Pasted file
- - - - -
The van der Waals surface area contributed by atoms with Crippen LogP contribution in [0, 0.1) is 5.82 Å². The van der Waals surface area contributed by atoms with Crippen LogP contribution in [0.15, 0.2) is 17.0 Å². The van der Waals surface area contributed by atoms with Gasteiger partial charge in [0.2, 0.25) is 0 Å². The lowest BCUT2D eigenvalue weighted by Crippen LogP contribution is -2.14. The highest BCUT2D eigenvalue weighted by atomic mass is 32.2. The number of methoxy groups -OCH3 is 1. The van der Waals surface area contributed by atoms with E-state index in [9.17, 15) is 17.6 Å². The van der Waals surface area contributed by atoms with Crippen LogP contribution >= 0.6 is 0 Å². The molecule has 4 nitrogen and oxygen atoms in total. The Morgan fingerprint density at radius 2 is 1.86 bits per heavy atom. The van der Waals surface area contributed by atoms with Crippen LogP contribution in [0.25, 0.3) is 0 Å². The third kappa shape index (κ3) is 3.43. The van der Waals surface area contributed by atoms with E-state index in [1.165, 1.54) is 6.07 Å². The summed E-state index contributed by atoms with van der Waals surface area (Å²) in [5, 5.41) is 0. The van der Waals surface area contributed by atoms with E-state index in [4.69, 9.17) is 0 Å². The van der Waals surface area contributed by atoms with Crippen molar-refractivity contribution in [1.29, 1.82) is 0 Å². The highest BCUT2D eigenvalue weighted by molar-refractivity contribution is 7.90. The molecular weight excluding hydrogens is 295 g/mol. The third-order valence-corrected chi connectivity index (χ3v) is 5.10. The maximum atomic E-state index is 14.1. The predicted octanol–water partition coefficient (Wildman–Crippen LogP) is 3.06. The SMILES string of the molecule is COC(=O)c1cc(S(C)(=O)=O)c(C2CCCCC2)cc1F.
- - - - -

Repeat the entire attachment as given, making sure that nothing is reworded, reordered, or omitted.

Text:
The van der Waals surface area contributed by atoms with Crippen LogP contribution in [0, 0.1) is 5.82 Å². The van der Waals surface area contributed by atoms with Crippen LogP contribution in [0.15, 0.2) is 17.0 Å². The van der Waals surface area contributed by atoms with Gasteiger partial charge in [0.2, 0.25) is 0 Å². The lowest BCUT2D eigenvalue weighted by Crippen LogP contribution is -2.14. The highest BCUT2D eigenvalue weighted by atomic mass is 32.2. The number of methoxy groups -OCH3 is 1. The van der Waals surface area contributed by atoms with E-state index in [9.17, 15) is 17.6 Å². The van der Waals surface area contributed by atoms with Crippen LogP contribution >= 0.6 is 0 Å². The molecule has 4 nitrogen and oxygen atoms in total. The Morgan fingerprint density at radius 2 is 1.86 bits per heavy atom. The van der Waals surface area contributed by atoms with Crippen LogP contribution in [0.25, 0.3) is 0 Å². The third kappa shape index (κ3) is 3.43. The van der Waals surface area contributed by atoms with E-state index in [1.165, 1.54) is 6.07 Å². The summed E-state index contributed by atoms with van der Waals surface area (Å²) in [5, 5.41) is 0. The van der Waals surface area contributed by atoms with E-state index in [4.69, 9.17) is 0 Å². The van der Waals surface area contributed by atoms with Crippen molar-refractivity contribution in [1.29, 1.82) is 0 Å². The highest BCUT2D eigenvalue weighted by molar-refractivity contribution is 7.90. The molecular weight excluding hydrogens is 295 g/mol. The third-order valence-corrected chi connectivity index (χ3v) is 5.10. The maximum atomic E-state index is 14.1. The predicted octanol–water partition coefficient (Wildman–Crippen LogP) is 3.06. The SMILES string of the molecule is COC(=O)c1cc(S(C)(=O)=O)c(C2CCCCC2)cc1F.